"This brings us to the difficult part of our task — that of interpreting the second subdivision of the section in question. This subdivision was incidentally and partially considered in People v. White (24 Wend. 520,) and in People v. Rector (19 Wend. 569) but the examination given to it in those cases was cursory merely, and no attempt was made to subject it to that rigid analysis which is indispensible to the development of its true meaning. It becomes necessary, therefore, in my view, to look at the subject as an original question. In doing so, I shall inquire, first, whether an actual intent to destroy life is, in all cases, essential to constitute the crime of murder, under this subdivision.

"The affirmative of this question was very strenuously contended for by the counsel for the prisoner, upon the argument, and great learning and ability were displayed in the effort to maintain it. He contended that there was a substantial identity of design and object between our statute and that of Pennsylvania, passed in 1794; and that, as the later statute had been construed to limit murder, as a capital crime, except in a few specified cases of constructive murder, to those cases in which an actual intent to take life exists, ours should receive the same construction; and insisted, that the first subdivision of § 5 being intended to provide for all cases where the hostile intent was specially aimed at the life of some one individual, the second subdivision was designed to embrace only those cases excluded from the first, where the intent, although deadly, does not single out its object.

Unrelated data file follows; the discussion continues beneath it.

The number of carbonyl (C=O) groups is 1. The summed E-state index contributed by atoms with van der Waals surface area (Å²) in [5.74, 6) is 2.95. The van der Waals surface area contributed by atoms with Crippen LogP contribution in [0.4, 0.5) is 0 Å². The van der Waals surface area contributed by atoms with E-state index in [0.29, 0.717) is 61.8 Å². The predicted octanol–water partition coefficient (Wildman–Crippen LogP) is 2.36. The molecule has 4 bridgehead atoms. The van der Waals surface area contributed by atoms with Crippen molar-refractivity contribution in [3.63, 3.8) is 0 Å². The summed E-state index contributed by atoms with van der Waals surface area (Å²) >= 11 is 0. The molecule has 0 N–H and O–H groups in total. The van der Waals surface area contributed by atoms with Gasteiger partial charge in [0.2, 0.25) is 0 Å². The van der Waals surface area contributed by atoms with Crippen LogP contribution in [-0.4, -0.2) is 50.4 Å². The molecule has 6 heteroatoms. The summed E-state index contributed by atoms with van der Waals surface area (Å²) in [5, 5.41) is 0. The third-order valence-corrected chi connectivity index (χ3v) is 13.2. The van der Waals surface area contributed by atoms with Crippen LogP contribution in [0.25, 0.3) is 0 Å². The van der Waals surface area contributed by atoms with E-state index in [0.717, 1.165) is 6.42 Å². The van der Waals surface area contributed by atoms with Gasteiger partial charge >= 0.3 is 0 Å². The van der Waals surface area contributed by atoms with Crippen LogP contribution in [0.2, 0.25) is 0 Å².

"But there are serious objections to taking this view of the later subdivision, conceding the construction thus put upon the first to be, as I think it is, correct. Of what use, upon this supposition, are the words 'imminently dangerous to others'? Are they not rendered mere unmeaning verbiage, by assuming that an actual intent to take life is essential to the crime under this subdivision? Again, if such an intent is necessary, the requirement must be found in the definition of the crime given by the statute. The only affirmative words indicative of the intent required are these — 'a depraved mind, regardless of human life.' These words describe the state of mind which must accompany the act; do they express a formed intent to destroy life? Clearly not; no sound reason can be given, why the legislature should have resorted to such equivocal and circuitous phraseology, to express that simple intent. Such an intent is expressed in clear terms, in the subdivision which precedes, as well as that which follows, the one under review; would they not have expressed the same intent in the same way in this, if that was what was meant? Would they have resorted to phraseology, not only peculiar but such as does not import what, upon this supposition, they intended? It seems to me, not.

"But this is not all: The phraseology of the subdivision is taken substantially from the writers upon the common law. An absolute intent to take life was not necessary, at common law, to constitute the crime described by this phraseology; as to this there is no room for doubt. The first general division of homicide, as given by East, is as follows: 'From malice aforethought, express; where the deliberate purpose of the perpetrator was to deprive another of life, or to do him some great bodily harm.' (1 East's P. C. 222, 9.) This general division of homicide is again divided by East into three subdivisions, in the next section, as follows: (1). From a particular malice to the person killed. (2). From a particular malice to one, which falls by mistake or accident on another. (3). From a general malice or depraved inclination to mischief, fall where it may. Now as this third subdivision is obviously a specification of the nature of the cases falling within the last clause of the previous general division, it is entirely clear, that it was intended to describe a class of cases in which a deadly intent is not required to make out the crime.